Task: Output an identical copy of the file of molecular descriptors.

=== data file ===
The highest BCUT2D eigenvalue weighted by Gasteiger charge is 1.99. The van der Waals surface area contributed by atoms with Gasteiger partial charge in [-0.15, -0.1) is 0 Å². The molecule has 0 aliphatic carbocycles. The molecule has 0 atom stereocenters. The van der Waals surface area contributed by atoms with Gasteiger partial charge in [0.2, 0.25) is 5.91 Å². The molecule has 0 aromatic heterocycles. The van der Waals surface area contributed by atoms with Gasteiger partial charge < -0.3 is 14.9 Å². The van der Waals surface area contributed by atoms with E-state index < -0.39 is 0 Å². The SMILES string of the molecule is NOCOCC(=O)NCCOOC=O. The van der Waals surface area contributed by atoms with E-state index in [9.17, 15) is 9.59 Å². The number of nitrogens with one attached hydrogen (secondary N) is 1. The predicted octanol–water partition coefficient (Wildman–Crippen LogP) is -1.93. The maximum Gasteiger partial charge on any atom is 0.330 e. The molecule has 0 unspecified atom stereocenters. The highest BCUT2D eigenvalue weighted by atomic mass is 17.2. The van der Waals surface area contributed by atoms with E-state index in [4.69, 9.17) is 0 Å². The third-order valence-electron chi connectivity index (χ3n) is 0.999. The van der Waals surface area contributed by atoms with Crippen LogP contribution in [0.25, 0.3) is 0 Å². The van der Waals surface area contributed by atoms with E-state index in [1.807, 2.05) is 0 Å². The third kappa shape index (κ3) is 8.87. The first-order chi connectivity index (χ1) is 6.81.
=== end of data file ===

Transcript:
The highest BCUT2D eigenvalue weighted by Gasteiger charge is 1.99. The van der Waals surface area contributed by atoms with Gasteiger partial charge in [-0.15, -0.1) is 0 Å². The molecule has 0 aliphatic carbocycles. The molecule has 0 atom stereocenters. The van der Waals surface area contributed by atoms with Gasteiger partial charge in [0.2, 0.25) is 5.91 Å². The molecule has 0 aromatic heterocycles. The van der Waals surface area contributed by atoms with Gasteiger partial charge < -0.3 is 14.9 Å². The van der Waals surface area contributed by atoms with E-state index < -0.39 is 0 Å². The SMILES string of the molecule is NOCOCC(=O)NCCOOC=O. The van der Waals surface area contributed by atoms with E-state index in [9.17, 15) is 9.59 Å². The number of nitrogens with one attached hydrogen (secondary N) is 1. The predicted octanol–water partition coefficient (Wildman–Crippen LogP) is -1.93. The maximum Gasteiger partial charge on any atom is 0.330 e. The molecule has 0 unspecified atom stereocenters. The highest BCUT2D eigenvalue weighted by atomic mass is 17.2. The van der Waals surface area contributed by atoms with E-state index in [4.69, 9.17) is 0 Å². The third-order valence-electron chi connectivity index (χ3n) is 0.999. The van der Waals surface area contributed by atoms with Crippen LogP contribution in [0.25, 0.3) is 0 Å². The van der Waals surface area contributed by atoms with E-state index in [1.807, 2.05) is 0 Å². The third kappa shape index (κ3) is 8.87. The first-order chi connectivity index (χ1) is 6.81.